"id": 1,
      "label": "delectus aut autem",
      "completed": false
    },{
      "id": 2,
      "label": "quis ut nam facilis et officia qui",
      "completed": false
    },{
      "id": 3,
      "label": "fugiat veniam minus",
      "completed": false
    },{
      "id": 4,
      "label": "et porro tempora",
      "completed": true
    },{
      "id": 5,
      "label": "laboriosam mollitia et enim quasi adipisci quia provident illum",
      "completed": false
    }];
  }
}

Simple enough, what next? Dependency injection!

@Injectable() and DI

The next stage is using the @Injectable() decorator, which we import and simply decorate the class:

import {Injectable} from '@angular/core';

@Injectable()
export default class TodoService {
  constructor() {}
  getTodos(): array {
    return [{..},{..},{..},{..},{..}];
  }
}

Now we need to import the Service into our component, as well as the OnInit interface, which provides a hook named ngOnInit that we'll be using:

import {Component, OnInit} from '@angular/core';
import TodoService from './todo.service';

@Component({
  selector: 'todo',
  template: `
    <div>
      My Todo List:
      <ul>
        <li *ngFor="let todo of todos">
          {{ todo.label }}
        </li>
      </ul>
    </div>
  `
})
export default class CounterComponent implements OnInit {
  constructor() {}
}

So we import OnInit, and on the class export declare implements OnInit. Now, we'll move onto the constructor injection and assignment of the getTodos() service call:

import {Component, OnInit} from '@angular/core';
import TodoService from './todo.service';

@Component({
  selector: 'todo',
  template: `
    <div>
      ...
    </div>
  `
})
export default class CounterComponent implements OnInit {
  public todos: array;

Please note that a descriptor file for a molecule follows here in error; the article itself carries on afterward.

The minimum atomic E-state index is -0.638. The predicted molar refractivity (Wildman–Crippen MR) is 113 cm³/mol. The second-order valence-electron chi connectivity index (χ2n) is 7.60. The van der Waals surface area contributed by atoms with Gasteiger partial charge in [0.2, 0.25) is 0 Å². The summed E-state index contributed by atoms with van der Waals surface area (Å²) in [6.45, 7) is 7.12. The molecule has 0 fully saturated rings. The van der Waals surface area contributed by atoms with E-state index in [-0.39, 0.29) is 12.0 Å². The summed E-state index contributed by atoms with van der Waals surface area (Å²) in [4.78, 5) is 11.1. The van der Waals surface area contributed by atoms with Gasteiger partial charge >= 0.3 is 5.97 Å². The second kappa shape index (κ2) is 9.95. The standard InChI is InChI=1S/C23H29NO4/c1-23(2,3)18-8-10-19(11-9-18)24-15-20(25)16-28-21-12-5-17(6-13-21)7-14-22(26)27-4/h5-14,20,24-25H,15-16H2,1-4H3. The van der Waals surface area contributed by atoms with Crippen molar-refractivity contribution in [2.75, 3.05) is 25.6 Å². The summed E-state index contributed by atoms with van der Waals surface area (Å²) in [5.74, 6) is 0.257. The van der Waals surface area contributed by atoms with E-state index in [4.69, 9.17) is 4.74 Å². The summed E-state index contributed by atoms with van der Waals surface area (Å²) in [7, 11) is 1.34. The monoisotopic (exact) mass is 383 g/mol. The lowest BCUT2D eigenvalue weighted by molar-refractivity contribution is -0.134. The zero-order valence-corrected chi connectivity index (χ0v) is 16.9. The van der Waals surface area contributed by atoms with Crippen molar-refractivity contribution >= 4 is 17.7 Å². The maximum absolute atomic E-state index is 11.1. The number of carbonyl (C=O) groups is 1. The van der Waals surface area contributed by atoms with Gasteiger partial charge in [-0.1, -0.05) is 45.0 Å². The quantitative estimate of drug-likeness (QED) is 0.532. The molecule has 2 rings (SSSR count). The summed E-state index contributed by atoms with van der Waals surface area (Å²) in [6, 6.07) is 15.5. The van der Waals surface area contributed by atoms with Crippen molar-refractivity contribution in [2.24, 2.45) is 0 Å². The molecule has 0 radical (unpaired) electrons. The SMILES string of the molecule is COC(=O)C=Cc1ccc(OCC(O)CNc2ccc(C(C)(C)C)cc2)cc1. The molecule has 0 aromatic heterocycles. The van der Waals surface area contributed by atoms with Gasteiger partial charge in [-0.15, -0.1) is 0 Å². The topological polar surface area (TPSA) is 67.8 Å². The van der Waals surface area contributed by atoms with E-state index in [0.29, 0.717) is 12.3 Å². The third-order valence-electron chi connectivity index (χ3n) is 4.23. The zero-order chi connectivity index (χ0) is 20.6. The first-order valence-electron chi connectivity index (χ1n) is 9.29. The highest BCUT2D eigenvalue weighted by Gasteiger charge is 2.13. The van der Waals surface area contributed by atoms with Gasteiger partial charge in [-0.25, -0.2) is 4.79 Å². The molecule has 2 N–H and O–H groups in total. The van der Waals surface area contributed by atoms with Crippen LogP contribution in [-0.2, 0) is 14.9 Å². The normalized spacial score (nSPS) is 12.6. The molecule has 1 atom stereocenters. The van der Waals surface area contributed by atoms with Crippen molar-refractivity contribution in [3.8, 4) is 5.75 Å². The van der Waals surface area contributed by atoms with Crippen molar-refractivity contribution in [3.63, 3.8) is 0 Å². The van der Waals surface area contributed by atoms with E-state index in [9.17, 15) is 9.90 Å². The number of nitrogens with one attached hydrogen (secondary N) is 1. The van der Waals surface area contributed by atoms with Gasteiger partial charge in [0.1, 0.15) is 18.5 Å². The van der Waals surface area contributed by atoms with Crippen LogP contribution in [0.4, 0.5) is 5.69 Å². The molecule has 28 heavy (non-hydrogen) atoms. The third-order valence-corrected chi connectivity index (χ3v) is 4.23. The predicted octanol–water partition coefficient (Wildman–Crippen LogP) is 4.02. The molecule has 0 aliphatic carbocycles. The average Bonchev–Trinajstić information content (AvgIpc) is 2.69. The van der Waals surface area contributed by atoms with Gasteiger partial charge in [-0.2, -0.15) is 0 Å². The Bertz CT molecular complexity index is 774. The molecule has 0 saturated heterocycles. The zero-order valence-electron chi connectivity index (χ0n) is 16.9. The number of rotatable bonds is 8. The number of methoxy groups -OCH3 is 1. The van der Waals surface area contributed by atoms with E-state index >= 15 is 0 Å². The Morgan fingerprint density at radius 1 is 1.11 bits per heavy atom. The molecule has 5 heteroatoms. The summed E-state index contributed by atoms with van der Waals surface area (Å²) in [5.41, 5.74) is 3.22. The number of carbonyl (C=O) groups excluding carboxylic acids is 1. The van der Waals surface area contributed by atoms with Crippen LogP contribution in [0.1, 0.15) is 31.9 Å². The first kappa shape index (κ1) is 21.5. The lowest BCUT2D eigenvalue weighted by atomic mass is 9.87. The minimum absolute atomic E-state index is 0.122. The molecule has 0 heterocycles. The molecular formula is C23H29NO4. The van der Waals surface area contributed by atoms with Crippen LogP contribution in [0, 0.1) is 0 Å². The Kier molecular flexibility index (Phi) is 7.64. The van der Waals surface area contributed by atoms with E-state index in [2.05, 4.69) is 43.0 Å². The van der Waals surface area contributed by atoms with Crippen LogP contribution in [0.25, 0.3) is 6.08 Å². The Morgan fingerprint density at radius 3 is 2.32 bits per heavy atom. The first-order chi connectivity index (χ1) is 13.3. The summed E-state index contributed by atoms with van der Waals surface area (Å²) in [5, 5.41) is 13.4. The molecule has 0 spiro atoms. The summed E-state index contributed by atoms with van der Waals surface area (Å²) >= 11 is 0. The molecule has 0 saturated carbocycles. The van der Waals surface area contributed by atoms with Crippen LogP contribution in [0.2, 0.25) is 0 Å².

constructor(public todoService: TodoService) {}
  ngOnInit() {
    this.todos = this.todoService.getTodos();
  }
}

The constructor is the place to create bindings for injections, not to do any heavy lifting, which is why we implement the lifecycle hook ngOnInit. By using TypeScript, we can automatically bind TodoService to the constructor, which is essentially equivalent to this:

export default class CounterComponent implements OnInit {
  ...
  constructor(TodoService) {
    this.todoService = TodoService;
  }
  ...
}

There's just one step left, and that's registering the service inside the @Component. We do this through the providers Array:

import {Component, OnInit} from '@angular/core';
import TodoService from './todo.service';

@Component({
  selector: 'todo',
  template: `
    <div>
      ...
    </div>
  `,
  providers: [TodoService]
})
export default class CounterComponent implements OnInit {
  public todos: array;
  constructor(public todoService: TodoService) {}
  ngOnInit() {
    this.todos = this.todoService.getTodos();
  }
}

And that's it! There are a few more options for providers that allow us to globally inject services rather than on the component level. We'll discuss these in future guides.

Final code